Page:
You choose, we deliver
If you are interested in this story, you might be interested in others from The Journal Gazette. Go to www.journalgazette.net/newsletter and pick the subjects you care most about. We'll deliver your customized daily news report at 3 a.m. Fort Wayne time, right to your email.

U.S.

  • Officials confirm first Ebola case diagnosed in US
    DALLAS — A patient at a Dallas hospital has tested positive for Ebola, the first case of the disease to be diagnosed in the United States, federal health officials announced Tuesday.
  • Obama hosts India’s Modi for a White House dinner of water-only
    WASHINGTON – Once shunned by the United States, Indian Prime Minister Narendra Modi rode a wave of enthusiasm and popular support Monday to the White House, where he kicked off a two-day visit with President Barack Obama.
  • Secret Service head takes heat for WH breach
    WASHINGTON – Facing blistering criticism from Congress, Secret Service Director Julia Pierson acknowledged on Tuesday that her agency failed in executing its plan to protect the White House when a man with a knife entered the
Advertisement
Family members of 9/11 victims protest the transfer of the unidentified remains to an underground repository.

9/11 victims’ families angry over transfer

Associated Press
The remains of 9/11 victims are returned to the World Trade Center site Saturday from the Office of the Chief Medical Examiner.

– The unidentified remains of those killed on Sept. 11 returned to the World Trade Center site in a solemn procession on a foggy Saturday morning.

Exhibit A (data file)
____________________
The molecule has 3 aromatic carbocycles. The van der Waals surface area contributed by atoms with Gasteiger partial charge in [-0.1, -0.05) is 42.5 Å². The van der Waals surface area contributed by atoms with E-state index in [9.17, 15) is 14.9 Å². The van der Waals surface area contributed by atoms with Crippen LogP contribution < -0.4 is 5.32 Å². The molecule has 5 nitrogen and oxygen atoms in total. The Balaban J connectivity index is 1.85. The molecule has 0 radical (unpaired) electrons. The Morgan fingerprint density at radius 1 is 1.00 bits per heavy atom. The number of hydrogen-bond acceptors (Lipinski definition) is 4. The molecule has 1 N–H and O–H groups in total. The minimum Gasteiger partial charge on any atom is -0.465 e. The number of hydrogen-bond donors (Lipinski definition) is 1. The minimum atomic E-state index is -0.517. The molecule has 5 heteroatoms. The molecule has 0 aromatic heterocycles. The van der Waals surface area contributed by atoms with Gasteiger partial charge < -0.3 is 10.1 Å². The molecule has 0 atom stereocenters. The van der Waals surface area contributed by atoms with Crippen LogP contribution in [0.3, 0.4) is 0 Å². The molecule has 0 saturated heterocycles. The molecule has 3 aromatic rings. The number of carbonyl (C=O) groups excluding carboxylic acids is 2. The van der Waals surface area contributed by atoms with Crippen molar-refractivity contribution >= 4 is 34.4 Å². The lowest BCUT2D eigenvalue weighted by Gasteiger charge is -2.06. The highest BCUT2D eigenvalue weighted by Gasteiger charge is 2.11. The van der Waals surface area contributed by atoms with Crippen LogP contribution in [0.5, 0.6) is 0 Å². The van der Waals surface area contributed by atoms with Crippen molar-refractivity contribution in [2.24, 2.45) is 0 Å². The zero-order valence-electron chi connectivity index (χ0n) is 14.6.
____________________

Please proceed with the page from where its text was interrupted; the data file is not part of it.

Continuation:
The remains left the Office of the Chief Medical Examiner on Manhattan’s East Side shortly before 7 a.m. in three city vehicles. They were accompanied by police and fire department vehicles with lights flashing but no sirens.

Construction workers paused as the motorcade passed, and about 10 firefighters stood in the cool breeze saluting the vehicles as they arrived. The remains will be transferred to a repository 70 feet underground in the same building as the National September 11 Memorial Museum.

Like many decisions involving the site of the nation’s worst terrorist attack, the disposition of the unidentified remains has been contentious.

A group of victims’ family members who say the remains should be stored in an above-ground monument separate from the museum protested the procession. About a dozen wore black bands over their mouths at the site Saturday.

“It’s horrible. I am so angry. I am so angry. I am outraged,” said Sally Regenhard, whose firefighter son was killed at the trade center. “The human remains of my son and all of the 3,000 victims should be in a beautiful and respectful memorial, not in the basement of a museum,” she said.

Rosemary Cain, who also lost her firefighter son at the trade center, was also upset about the transfer.

“I don’t know how much of him is down here; if it’s one little inch, I want it treated respectfully,” she said. “I want it above ground. I don’t want it to be part of a museum. I don’t want it to be part of a freak show.”

Advertisement